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With e-com expecting festive season boost, small cities to see high traction


With e com expecting festive season boost small cities to see high tractionBenefitting in a big way from the COVID-19 pandemic, the $27 billion Indian e-commerce market is expected to grow by 40 per cent in 2020. Redseer Consulting expects the market to gross $38 billion in 2020. They expect the total number of online shoppers to jump from 135 million in 2019 to 160 million in 2020 owing largely to digitization caused by the pandemic. It expects the percentage of online penetration to increase from 3 per cent in 2019 to 5 per cent in 2020. Studies also show with growing Internet usage across India, new consumers are emerging from Tier II and III, even rural India. A study by Unicommerce states demand is slowly shifting. Currently, Tier II and beyond cities contribute around two-third of the total online consumer demand in India and this share is expected to rise in the coming years. The aspirational young Indian consumer in these cities is driving growth for the sector. Tier III and beyond cities witnessed 53 percent growth, making it the fastest-growing region.

E-grocery to lead retail growth

Present in 35 cities. India’s largest e-grocer BigBasket saw sales double from February to July. The e-tailer’s customer base grew by 80 per cent during thisWith e com expecting festive season boost small cities to see high period while its existing customers bought 25 per cent more, goods. Now, the grocer has upped its growth targets for FY21by 40-50 per cent and is on track to achieve it.

Another B2B platform for over 22,000 kirana stores, MaxWholesale expects a 20-40 per cent spike in demand around the festival season driven by purchases of healthier/natural snacks, dry fruits, pulses, juices, mithai, chocolates, beverages, etc. From a Rs 25-crore revenue last fiscal, the company is set to achieve Rs 300 crore revenue this fiscal, informs Samarth Agrawal, CEO and Co-Founder

Expert say e-grocery category will be the fastest growing category in Calendar Year (CY) 20 with 70 per cent Year-on-Year (YoY) growth. This is significantly higher than the CY 2016-2019 average YoY growth rate of 50 per cent for this category.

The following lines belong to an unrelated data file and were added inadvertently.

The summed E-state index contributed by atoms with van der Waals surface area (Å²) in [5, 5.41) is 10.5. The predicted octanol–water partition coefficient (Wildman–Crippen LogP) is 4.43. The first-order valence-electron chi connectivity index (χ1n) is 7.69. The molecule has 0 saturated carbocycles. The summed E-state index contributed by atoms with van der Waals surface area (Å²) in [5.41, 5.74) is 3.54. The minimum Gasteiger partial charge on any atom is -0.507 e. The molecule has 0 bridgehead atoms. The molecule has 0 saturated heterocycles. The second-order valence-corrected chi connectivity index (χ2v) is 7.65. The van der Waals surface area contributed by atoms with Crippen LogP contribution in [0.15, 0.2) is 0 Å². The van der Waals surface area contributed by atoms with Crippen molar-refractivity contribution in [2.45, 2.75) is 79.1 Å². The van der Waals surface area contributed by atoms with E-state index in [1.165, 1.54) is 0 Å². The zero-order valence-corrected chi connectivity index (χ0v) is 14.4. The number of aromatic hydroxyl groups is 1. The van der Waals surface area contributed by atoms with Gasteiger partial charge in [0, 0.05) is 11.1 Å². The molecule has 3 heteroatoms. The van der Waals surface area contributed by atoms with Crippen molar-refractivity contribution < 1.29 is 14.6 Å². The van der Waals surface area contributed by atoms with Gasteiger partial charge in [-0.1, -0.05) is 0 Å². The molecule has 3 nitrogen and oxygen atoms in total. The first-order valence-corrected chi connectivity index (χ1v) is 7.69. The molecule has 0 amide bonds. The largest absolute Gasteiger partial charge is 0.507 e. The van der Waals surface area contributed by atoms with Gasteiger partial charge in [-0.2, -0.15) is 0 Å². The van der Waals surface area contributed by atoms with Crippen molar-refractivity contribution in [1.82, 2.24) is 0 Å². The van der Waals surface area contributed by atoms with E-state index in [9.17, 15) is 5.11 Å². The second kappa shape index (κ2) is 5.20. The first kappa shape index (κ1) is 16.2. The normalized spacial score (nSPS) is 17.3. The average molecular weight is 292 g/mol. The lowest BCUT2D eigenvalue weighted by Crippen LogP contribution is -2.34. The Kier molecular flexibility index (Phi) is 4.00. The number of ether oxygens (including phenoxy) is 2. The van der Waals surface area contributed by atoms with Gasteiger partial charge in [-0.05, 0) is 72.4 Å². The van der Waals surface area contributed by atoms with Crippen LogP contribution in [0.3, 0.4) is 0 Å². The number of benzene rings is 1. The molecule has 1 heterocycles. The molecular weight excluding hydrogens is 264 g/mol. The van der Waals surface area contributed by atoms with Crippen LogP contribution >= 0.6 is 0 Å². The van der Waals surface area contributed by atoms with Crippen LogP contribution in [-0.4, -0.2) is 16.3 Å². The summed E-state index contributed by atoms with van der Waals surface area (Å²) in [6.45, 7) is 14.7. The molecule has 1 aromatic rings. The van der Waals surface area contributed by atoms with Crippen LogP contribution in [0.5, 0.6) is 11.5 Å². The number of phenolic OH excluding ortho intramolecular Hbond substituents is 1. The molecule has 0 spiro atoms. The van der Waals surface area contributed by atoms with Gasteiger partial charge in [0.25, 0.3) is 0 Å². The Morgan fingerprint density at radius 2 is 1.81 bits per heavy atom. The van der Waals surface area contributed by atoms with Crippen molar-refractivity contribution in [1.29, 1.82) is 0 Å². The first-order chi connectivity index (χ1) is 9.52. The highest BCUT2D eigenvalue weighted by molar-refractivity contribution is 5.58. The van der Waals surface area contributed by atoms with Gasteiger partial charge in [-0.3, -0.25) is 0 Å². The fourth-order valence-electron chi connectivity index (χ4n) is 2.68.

As per Amit Monga, Co-Founder, ANS Commerce, this year offline retail has recovered by just 40 per cent, retail brands aim to achieve 30-50 per cent of their sales from online retail. His firm ANS Commerce works with 90 large brands, of which 30 were acquired in the last three months alone.

Sellers’ confidence increases

As evident from the 50-60 per cent increase in seller registrations on, sellers’ confidence in online retail is increasing. More sellers are registering themselves on e-commerce platforms as there has been a huge jump in demand for pet toys, athletic and open footwear, essential ‘stay at home’ clothes, furniture, gourmet food, TVs, laptops and sports equipment on, points out Manish Tiwary, Vice President, Amazon India.

Flipkart recently onboarded 50,000 kiranas to provide fast, personalized e-commerce services to its customers during the upcoming Big Billion Days sale. The company attributes the growing preference for online shopping to the safety and convenience attached to it. It has seen a significant spike in demand for its work-from-home essentials like electronic devices and furniture. Demand is also being propelled by kitchen appliances and medical equipment, a Flipkart spokesperson.

Meanwhile the Unicommerce report says: Major ecommerce players like Snapdeal have developed a strong foothold in these cities. The two big players, Amazon and Flipkart, are also focusing on targeting customers and sellers from Tier II and beyond. The ecommerce industry is also helping artisans and small retailers to get a platform where they can sell their products to consumers across the world. And goes on to add: “Most ecommerce companies have launched a website in Hindi and other regional languages to attract more consumers and retailers. During the festive season sale, most brands witness the maximum volume of orders from Tier II and III cities,”